Removing Barriers for Veterinary Student Applicants

Feb 1, 2021 / Message from the Dean

[a still from the video of a dog exam]

This message will appear in the Summer 2021 issue of the Illinois State Veterinary Medical Association Epitome.

GRE Is Optional, Interviews Move to Zoom

The admissions cycle that closed last October broke records. According to the Association of American Veterinary Medical Colleges (AAVMC), the number of people applying through the centralized application service has been going up by about 6% a year since 2016. In 2020, the number rose by a remarkable 19%, for a total of 10,273 applicants to the 44 institutions that use the Veterinary Medical College Application Service (VMCAS).

That’s very good news for our profession, indicating growing interest in veterinary careers.

The number of applications from underrepresented populations also rose, though at much slower rates. The percentage of the total applicant pool in 2019 compared with 2020 went from 3.5% to 4.2% for Black applicants, from 12.7% to 14.3% for Hispanic applicants, and from 4.5% to 4.7% for Asian American applicants. The veterinary profession must continue to seek out ways to make our membership more reflective of the makeup of society.

Why was there such a large overall rise in applications last year? The AAVMC noted that the pandemic led to “more flexibility” in the application process, which could be a factor. Our college, for example, was one of several that did not require applicants to submit a Graduate Record Examinations (GRE) score in this cycle, given that many GRE testing centers were closed due to the pandemic.

Adjusting Illinois Admissions

We believe that simplifying our admissions process will encourage more applicants, including more applicants from underrepresented groups. In January, our faculty members voted to adopt permanently several changes that will remove barriers without compromising the quality of the applicant pool.

The changes, which were recommended by the Admissions Advisory Committee, include:

  • Making the GRE score optional. In this way, students whose application may be strengthened by their GRE score can include it, but the score is not required.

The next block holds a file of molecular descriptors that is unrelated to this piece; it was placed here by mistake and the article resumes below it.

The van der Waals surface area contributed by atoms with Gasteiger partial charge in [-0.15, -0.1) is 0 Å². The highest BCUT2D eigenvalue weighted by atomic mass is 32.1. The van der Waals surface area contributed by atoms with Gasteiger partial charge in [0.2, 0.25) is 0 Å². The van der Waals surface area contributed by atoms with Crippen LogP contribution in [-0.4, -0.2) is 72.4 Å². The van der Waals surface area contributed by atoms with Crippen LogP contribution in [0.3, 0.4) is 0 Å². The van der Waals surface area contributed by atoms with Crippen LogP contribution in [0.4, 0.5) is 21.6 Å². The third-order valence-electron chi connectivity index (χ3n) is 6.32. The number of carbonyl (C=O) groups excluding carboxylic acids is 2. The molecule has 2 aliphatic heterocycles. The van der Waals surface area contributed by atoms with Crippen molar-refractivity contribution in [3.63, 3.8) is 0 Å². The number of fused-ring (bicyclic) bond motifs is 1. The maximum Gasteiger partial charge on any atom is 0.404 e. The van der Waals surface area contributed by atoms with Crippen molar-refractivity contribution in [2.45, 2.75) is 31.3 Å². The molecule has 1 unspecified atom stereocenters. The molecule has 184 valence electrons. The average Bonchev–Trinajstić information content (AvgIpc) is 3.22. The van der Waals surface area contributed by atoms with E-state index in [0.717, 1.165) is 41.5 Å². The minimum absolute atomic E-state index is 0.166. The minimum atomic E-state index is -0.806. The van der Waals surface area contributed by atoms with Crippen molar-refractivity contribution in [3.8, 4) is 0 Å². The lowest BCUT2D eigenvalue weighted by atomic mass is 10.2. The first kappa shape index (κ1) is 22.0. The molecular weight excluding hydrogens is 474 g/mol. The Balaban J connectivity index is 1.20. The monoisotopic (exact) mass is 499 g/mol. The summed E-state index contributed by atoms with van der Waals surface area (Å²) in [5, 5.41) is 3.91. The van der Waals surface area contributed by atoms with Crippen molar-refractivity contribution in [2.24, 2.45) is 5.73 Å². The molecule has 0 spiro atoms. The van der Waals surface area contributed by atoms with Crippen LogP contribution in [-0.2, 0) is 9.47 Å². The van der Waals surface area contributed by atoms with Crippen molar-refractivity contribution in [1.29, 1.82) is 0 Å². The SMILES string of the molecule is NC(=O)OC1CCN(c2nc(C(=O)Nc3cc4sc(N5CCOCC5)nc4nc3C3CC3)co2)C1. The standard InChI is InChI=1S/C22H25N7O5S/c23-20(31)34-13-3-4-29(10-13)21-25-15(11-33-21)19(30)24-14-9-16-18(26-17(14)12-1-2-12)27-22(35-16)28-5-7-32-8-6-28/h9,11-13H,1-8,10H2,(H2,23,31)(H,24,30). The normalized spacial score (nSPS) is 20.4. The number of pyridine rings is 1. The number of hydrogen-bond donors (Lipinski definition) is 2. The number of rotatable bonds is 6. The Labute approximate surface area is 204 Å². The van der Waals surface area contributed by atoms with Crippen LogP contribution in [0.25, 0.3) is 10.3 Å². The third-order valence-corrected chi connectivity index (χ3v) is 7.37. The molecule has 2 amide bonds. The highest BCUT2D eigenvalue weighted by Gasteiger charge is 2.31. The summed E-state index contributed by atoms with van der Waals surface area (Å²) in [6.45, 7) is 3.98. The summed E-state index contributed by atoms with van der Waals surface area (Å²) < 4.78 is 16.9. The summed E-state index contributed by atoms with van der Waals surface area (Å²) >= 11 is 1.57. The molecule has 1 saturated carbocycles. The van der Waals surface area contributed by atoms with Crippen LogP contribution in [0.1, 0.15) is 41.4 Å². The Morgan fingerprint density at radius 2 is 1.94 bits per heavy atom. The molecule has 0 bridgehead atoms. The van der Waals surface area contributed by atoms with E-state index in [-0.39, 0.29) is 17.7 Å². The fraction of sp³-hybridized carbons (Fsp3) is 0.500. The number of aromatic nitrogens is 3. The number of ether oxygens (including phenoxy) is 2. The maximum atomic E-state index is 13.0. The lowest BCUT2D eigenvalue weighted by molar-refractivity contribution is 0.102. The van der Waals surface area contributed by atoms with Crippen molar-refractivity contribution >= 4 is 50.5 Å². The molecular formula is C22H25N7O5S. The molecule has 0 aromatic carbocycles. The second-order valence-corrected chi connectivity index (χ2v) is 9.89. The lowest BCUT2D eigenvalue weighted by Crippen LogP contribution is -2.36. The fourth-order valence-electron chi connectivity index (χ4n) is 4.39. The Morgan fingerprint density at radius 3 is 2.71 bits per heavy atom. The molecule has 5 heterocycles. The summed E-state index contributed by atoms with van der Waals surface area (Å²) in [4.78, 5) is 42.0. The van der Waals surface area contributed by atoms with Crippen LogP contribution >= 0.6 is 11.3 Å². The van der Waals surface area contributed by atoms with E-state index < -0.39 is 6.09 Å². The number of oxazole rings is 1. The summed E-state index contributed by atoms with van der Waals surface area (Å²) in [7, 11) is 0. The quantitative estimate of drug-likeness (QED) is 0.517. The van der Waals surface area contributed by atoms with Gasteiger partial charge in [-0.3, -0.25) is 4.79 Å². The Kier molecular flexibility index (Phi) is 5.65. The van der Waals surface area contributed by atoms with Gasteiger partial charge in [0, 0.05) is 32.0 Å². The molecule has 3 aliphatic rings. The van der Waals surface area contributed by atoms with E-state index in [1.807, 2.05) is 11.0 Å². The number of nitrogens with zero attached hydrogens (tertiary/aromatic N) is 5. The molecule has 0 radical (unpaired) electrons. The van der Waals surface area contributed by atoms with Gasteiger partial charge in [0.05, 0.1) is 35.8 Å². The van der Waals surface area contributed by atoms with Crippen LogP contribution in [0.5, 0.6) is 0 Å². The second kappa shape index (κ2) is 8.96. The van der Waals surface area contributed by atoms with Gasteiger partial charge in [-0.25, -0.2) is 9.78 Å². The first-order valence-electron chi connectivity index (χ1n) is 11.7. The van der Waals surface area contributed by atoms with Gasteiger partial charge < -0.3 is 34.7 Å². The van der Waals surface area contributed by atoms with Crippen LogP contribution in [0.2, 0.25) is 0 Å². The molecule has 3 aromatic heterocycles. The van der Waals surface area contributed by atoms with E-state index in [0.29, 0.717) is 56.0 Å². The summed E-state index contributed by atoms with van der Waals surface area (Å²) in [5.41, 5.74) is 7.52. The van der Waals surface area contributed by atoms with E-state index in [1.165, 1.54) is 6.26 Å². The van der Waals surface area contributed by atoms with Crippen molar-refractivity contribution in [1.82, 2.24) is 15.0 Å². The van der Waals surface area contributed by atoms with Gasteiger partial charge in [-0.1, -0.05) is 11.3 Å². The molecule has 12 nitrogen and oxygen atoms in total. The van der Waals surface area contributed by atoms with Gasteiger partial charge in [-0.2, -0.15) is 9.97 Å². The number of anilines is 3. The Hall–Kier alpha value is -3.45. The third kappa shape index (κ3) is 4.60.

• Using the science grade-point average (GPA) as calculated by VMCAS instead of generating applicants’ science GPA by a more selective means unique to our college.
  • Doing away with the “rigor score” that had been used in our application review process to account for differences in applicants’ undergraduate collegiate academic experience.
  • Eliminating two “extra” essays—the Illinois supplemental essay, which was meant to demonstrate the student’s academic writing ability, and the Illinois personal statement. Instead, we will rely on the newly revised VMCAS personal statement to evaluate both the writing ability of the applicants and their motivations for entering the profession.

Applicant Interviews in the Time of COVID

In 2020, applicant interview day took place a few weeks before the pandemic caused campuses to shut down. As I write this, we are still making preparations to interview applicants on Monday, February 15, for admission in the fall. Once we pass that milestone, we will have come full circle through an academic year during the pandemic.

An in-person structured interview has been a hallmark of our college’s admissions process for decades. Fortunately, technology makes it possible for this year’s interviews to retain a similar format. There will be 25 interview teams, each comprised of a faculty member, a veterinary practitioner, and a current Illinois veterinary student. Interviews will last for 20 minutes, with 10-minute breaks between interviews for the team members to confer about the candidate.

But this year, instead of applicants sitting nervously outside their assigned interview rooms at our college, they will be sitting nervously at their computer. When their appointed time arrives, they will enter a Zoom chat room where the interview team awaits them.

Technology will not be able to replicate the applicants’ experience of touring our facilities and meeting our students in person. But we will offer the next-best thing to being here: One of our student ambassadors has led the effort to create a video that conveys the essence of the Illinois program.

Visit to watch the video, and please share it with aspiring veterinarians in your circles. There may be more of them than ever before, and we’d like them to feel welcome at Illinois.